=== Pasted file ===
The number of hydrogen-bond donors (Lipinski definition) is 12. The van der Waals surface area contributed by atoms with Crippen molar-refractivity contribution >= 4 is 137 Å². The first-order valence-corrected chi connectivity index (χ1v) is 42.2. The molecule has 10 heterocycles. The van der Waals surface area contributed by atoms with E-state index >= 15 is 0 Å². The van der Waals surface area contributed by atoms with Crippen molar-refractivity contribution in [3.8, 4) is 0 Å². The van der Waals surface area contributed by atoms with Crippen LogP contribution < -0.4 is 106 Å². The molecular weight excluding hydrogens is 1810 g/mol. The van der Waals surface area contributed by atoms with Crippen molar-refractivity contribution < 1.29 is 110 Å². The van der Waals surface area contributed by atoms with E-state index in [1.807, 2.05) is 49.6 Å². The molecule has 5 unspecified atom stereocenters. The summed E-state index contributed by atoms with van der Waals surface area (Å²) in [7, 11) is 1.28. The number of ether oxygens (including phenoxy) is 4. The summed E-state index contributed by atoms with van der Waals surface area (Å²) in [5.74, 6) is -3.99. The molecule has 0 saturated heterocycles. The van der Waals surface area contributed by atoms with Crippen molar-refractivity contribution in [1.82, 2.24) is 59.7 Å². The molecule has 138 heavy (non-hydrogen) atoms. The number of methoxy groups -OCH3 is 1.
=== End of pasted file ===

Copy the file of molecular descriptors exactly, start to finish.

The number of hydrogen-bond donors (Lipinski definition) is 12. The van der Waals surface area contributed by atoms with Crippen molar-refractivity contribution >= 4 is 137 Å². The first-order valence-corrected chi connectivity index (χ1v) is 42.2. The molecule has 10 heterocycles. The van der Waals surface area contributed by atoms with E-state index >= 15 is 0 Å². The van der Waals surface area contributed by atoms with Crippen molar-refractivity contribution in [3.8, 4) is 0 Å². The van der Waals surface area contributed by atoms with Crippen LogP contribution < -0.4 is 106 Å². The molecular weight excluding hydrogens is 1810 g/mol. The van der Waals surface area contributed by atoms with Crippen molar-refractivity contribution < 1.29 is 110 Å². The van der Waals surface area contributed by atoms with E-state index in [1.807, 2.05) is 49.6 Å². The molecule has 5 unspecified atom stereocenters. The summed E-state index contributed by atoms with van der Waals surface area (Å²) in [7, 11) is 1.28. The number of ether oxygens (including phenoxy) is 4. The summed E-state index contributed by atoms with van der Waals surface area (Å²) in [5.74, 6) is -3.99. The molecule has 0 saturated heterocycles. The van der Waals surface area contributed by atoms with Crippen molar-refractivity contribution in [1.82, 2.24) is 59.7 Å². The molecule has 138 heavy (non-hydrogen) atoms. The number of methoxy groups -OCH3 is 1.